Poster credit: Robert Jacob Hamerton; restored by Adam Cuerden


December 19

Common house gecko

The common house gecko (Hemidactylus frenatus) is a species of lizard native to southern and southeastern Asia. The undersides of this mating pair are viewed through the glass of a window. The male has inserted one of his two intromittent organs, the hemipenis, into the cloaca of the female. The adhesive lamellae with setae on the underside of the feet adhere to the glass and allow the reptiles to maintain traction on the smooth surface.

Photograph credit: Basile Morin


December 20

Supreme Court of the United Kingdom

The Supreme Court of the United Kingdom is the final court of appeal in the United Kingdom for all civil cases, as well as for criminal cases originating in England, Wales and Northern Ireland. It also hears cases of the greatest public or constitutional importance affecting the whole population. The court is located in the Middlesex Guildhall on Parliament Square, London; this photograph depicts the interior of Court 1, the largest of the three courtrooms in the building.

Photograph credit: David Iliff


December 21

"The Raven"

"The Raven" is a narrative poem by the American writer Edgar Allan Poe. This illustration by Édouard Manet was drawn for a French publication, and depicts the narrator half asleep, poring over ancient books at midnight on a drear winter night. He hears a tapping sound, and on investigation finds a raven at the window, which flies into his room and perches on a bust of Pallas Athena. The narrator asks the bird a series of questions, to which the bird replies only "Nevermore". Eventually, the narrator falls into despair and ends with his final admission that his soul is trapped beneath the raven's shadow and shall be lifted "nevermore". Originally published in 1845, the poem was widely popular and made Poe famous, though it did not bring him much financial success. "The Raven" has influenced many modern works and is referenced throughout popular culture in films, television, books, and music.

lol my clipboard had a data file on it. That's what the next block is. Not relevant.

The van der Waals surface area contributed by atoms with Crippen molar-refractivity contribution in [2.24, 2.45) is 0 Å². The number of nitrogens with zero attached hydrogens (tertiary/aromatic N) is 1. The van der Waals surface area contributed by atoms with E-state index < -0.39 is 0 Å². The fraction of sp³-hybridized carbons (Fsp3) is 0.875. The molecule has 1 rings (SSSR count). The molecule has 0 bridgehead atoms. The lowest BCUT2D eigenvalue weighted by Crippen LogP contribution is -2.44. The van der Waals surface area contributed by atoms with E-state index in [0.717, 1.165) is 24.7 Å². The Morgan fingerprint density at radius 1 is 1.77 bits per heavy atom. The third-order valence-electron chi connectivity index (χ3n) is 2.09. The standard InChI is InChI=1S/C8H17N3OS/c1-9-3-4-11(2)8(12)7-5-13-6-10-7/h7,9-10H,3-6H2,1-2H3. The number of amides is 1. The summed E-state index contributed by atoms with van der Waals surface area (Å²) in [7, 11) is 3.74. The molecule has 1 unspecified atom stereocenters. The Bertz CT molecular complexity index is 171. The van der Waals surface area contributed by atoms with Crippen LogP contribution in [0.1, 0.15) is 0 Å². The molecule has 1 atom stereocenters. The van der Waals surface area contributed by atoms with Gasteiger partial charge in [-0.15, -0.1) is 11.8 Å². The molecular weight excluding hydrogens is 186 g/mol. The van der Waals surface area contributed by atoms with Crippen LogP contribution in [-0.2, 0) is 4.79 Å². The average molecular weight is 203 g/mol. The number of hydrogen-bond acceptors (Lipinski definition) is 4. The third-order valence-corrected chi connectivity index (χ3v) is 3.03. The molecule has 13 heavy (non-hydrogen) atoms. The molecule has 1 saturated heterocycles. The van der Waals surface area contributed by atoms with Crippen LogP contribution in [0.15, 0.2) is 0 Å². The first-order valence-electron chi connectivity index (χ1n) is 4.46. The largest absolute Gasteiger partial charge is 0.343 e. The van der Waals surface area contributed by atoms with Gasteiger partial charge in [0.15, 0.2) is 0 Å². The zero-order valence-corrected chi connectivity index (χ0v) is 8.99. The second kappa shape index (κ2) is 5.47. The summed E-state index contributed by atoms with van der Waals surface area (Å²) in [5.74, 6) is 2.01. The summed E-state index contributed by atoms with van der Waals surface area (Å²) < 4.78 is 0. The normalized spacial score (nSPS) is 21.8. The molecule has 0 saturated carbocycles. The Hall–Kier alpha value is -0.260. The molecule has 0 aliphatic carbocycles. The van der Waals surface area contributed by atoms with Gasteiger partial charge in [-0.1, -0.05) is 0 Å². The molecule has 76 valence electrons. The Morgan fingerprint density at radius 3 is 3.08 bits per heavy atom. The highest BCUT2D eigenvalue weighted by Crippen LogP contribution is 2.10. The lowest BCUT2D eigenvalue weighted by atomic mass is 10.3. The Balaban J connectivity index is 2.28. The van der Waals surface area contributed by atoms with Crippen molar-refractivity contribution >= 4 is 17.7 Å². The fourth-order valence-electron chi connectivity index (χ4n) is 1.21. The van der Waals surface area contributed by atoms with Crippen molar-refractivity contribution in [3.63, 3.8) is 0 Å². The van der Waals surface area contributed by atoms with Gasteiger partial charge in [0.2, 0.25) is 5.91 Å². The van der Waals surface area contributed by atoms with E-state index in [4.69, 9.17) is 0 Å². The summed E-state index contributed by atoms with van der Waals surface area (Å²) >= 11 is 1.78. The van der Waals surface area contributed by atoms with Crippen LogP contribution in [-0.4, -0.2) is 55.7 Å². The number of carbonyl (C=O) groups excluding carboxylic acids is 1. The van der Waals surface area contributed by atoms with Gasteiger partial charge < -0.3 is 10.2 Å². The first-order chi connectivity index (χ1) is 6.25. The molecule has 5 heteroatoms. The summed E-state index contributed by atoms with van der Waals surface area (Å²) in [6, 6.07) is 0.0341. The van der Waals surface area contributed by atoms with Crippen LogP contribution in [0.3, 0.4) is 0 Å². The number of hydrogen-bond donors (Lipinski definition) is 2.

Illustration credit: Édouard Manet; restored by Lise Broer


December 22

Scintillant hummingbird

The scintillant hummingbird (Selasphorus scintilla) is a species of hummingbird endemic to Costa Rica and Panama. With a length of 6.5–8 cm (2.6–3.1 in), including the bill, and a weight of around 2 g (0.071 oz), it is one of the smallest known species of bird, marginally larger than the bee hummingbird. This female scintillant hummingbird was photographed in Panama feeding on a flower in the genus Abutilon.

Photograph credit: Charles James Sharp


December 23

General George Washington Resigning His Commission